Locke's Theory of Resistance Introduction This essay focuses attention on the political philosophy of John Locke [1632 to 1704], set out by him at length in The Second Treatise of Government, originally published in 1689, but almost certainly written during late 1682 and early 1683 . Locke assumes that people must have found it to be necessary to establish political societies when the concepts of meum and tuum first entered their vocabulary, and differences then began to arise within the body of the people concerning the question of ownership and distribution of material goods. He also assumed that we have the freedom, and thus the right, to dispose of, within the bounds of the laws of nature, those properties which are intrinsic to our personalities, and in particular our lives and liberties. There is a corresponding assumption that the fundamental justification of government lies in its capacity to preserve the natural rights of its citizens and, in particular, their untrammelled enjoyment of their lives, liberties and property. In the Two Treatises of Government Locke not only vindicates the lawfulness of resistance, in the language of rights and natural rights, but goes on to locate the authority to resist with the body of the people even with 'any single man, if deprived of their right .
Pierre Bayle - Pierre was a French philosopher and writer whose works influenced the development of the Enlightenment. Between 1684 and 1687, Bayle published his Nouvelles de la république des lettres, a journal of literary criticism. In 1686, Bayle published the first two volumes of “Philosophical Commentary” , an early plea for toleration in religious matters. This was followed by volumes three and four in 1687 and 1688. Voltaire - HE WAS a French Enlightenment writer , historian and philosopher famous his attacks on the established Catholic Church , and his advocacy of freedom of religion , freedom of expression , and separation of church and state.
The first and foremost being that politics and morality should not be separated and the second principal is freedom which the state should do it’s utmost to preserve. Rousseau was a man of the people and his social and political theory was written from the bottom up and not the top down. In his works the Confessions Rousseau tells us what it is like to rise ... ... middle of paper ... ...l society. He teaches us that morality and reason are the basis for all legitimate government. If a Government fails to respect the morality and reason of the individuals it represents it fails to be legitimate and therefore it fails to exist.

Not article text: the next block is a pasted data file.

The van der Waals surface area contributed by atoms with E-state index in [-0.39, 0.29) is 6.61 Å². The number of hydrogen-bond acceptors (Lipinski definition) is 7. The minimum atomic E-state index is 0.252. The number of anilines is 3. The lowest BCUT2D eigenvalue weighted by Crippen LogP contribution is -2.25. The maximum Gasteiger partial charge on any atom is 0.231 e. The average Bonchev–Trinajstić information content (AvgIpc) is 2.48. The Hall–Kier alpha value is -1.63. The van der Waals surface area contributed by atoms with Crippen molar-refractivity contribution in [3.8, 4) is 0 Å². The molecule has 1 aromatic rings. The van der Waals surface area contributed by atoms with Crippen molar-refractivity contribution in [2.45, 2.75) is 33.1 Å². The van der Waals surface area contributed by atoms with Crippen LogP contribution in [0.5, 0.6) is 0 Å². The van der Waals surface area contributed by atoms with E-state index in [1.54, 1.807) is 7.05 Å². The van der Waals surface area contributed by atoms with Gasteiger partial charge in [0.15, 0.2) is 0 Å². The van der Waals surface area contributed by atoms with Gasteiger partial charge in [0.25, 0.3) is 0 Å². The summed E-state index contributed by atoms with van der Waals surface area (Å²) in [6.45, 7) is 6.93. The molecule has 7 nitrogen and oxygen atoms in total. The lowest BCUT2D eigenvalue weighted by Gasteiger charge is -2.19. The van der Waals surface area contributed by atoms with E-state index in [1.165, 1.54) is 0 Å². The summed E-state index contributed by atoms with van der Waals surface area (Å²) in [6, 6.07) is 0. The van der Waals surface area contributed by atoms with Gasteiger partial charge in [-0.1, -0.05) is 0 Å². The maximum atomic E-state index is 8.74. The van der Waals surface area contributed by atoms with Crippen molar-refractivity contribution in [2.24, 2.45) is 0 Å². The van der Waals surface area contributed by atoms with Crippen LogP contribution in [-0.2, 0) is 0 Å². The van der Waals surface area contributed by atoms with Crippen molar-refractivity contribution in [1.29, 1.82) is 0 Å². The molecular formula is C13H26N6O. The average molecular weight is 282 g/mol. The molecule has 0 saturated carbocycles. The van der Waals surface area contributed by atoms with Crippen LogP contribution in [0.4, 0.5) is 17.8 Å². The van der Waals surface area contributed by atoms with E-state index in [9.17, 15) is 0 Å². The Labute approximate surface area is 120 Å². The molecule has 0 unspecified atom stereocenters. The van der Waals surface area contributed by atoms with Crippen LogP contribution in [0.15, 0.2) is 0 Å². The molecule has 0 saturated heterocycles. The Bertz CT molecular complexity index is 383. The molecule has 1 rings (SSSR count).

Even Wycliff’s opponents acknowledged the keenness of his dialectic. Wycliff’s writings prove that he was well grounded in Roman and English law, as well as in native history. A family whose seat was in the neighborhood of Wycliff's home, Bernard Castle, founded Balliol College, Oxford to which Wycliffe belonged, first as scholar, then as master. He attained the headship no later than 1360. When he was presented by the college (1361) with the parish of Fylingham in Lincolnshire, he had to give up the leadership of Balliol, though he could continue to live at Oxford.
He lived during the age of political upheaval. Locke had a theory of natural law and natural right, he believed that a rational purpose to government did exist defending the government as an institution. Locke insisted that not only did a good government care for the well being of it public but the well being of the government to. He believed in gradual social reform and the change in laws rather than revolution. And that we would live in a state of harmony.